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Open AccessArticle

Ventricular Repolarization is Associated with Cognitive Function, but Not with Cognitive Decline and Brain Magnetic Resonance Imaging (MRI) Measurements in Older Adults

1
Department of Internal Medicine, Section of Gerontology and Geriatrics, Leiden University Medical Center, 2333 ZA Leiden, the Netherlands
2
Department of Radiology, Leiden University Medical Center, 2333 ZA Leiden, The Netherlands
3
Northwestern University, Feinberg School of Medicine, Chicago, IL 60611, USA
4
Institute of Health and Wellbeing, University of Glasgow, Glasgow G31 2ER, UK
5
Department of Cardiology, Leiden University Medical Center, 2333 ZA Leiden, The Netherlands
*
Author to whom correspondence should be addressed.
J. Clin. Med. 2020, 9(4), 911; https://doi.org/10.3390/jcm9040911 (registering DOI)
Received: 11 February 2020 / Revised: 23 March 2020 / Accepted: 25 March 2020 / Published: 26 March 2020
We aimed to investigate the cross-sectional and longitudinal associations of electrocardiogram (ECG)-based QT, QTc, JT, JTc, and QRS intervals with cognitive function and brain magnetic resonance imaging (MRI) measurements in a cohort of older individuals at increased risk for cardiovascular disease, but free of known arrhythmias. We studied 4627 participants (54% female, mean age 75 years) enrolled in the Prospective Study of Pravastatin in the Elderly at Risk (PROSPER). Ten-second ECGs were conducted at baseline. Cognitive function was tested at baseline and repeated during a mean follow-up time of 3.2 years. Structural MRIs were conducted in a subgroup of 535 participants. Analyses were performed with multivariable (repeated) linear regression models and adjusted for cardiovascular risk-factors, co-morbidities, and cardiovascular drug use. At baseline, longer QT, JT, JTc—but not QTc and QRS intervals—were associated with a worse cognitive performance. Most notably, on the Stroop Test, participants performed 3.02 (95% CI 0.31; 5.73) seconds worse per standard deviation higher QT interval, independent of cardiovascular risk factors and medication use. There was no association between longer ventricular de- or repolarization and structural brain measurements. Therefore, specifically ventricular repolarization was associated with worse cognitive performance in older individuals at baseline but not during follow-up.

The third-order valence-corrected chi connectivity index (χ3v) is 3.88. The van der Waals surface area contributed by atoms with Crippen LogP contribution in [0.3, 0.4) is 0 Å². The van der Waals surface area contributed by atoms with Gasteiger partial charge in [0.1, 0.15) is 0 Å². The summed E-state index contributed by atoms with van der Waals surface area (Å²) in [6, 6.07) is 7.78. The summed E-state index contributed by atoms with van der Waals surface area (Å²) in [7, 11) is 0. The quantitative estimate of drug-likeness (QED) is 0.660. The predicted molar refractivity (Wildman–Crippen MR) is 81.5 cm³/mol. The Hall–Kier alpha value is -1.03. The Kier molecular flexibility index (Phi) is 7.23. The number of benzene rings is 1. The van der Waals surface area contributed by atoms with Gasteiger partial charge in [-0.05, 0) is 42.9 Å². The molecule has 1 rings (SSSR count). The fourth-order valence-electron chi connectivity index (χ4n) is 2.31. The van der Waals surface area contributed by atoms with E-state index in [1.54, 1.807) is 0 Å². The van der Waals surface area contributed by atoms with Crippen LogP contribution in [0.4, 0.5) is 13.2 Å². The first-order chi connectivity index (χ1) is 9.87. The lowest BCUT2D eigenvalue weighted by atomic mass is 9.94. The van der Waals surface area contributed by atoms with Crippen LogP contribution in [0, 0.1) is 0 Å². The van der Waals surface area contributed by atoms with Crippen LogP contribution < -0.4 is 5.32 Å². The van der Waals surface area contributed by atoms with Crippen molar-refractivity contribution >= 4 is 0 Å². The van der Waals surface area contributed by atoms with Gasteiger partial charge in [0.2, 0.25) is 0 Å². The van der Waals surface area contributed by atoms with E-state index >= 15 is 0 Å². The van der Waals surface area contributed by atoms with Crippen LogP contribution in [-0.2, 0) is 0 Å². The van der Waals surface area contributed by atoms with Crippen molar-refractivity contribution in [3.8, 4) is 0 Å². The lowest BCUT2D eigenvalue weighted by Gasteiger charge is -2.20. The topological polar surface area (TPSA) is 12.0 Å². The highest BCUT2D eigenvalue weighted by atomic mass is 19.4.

Keywords: older adults; cardiovascular disease; cognitive dysfunction; MRI; prolonged QT interval older adults; cardiovascular disease; cognitive dysfunction; MRI; prolonged QT interval
MDPI and ACS Style

Zonneveld, M.H.; Noordam, R.; Grond, J.; Sabayan, B.; Mooijaart, S.P.; Mcfarlane, P.W.; Jukema, J.W.; Trompet, S. Ventricular Repolarization is Associated with Cognitive Function, but Not with Cognitive Decline and Brain Magnetic Resonance Imaging (MRI) Measurements in Older Adults. J. Clin. Med. 2020, 9, 911.

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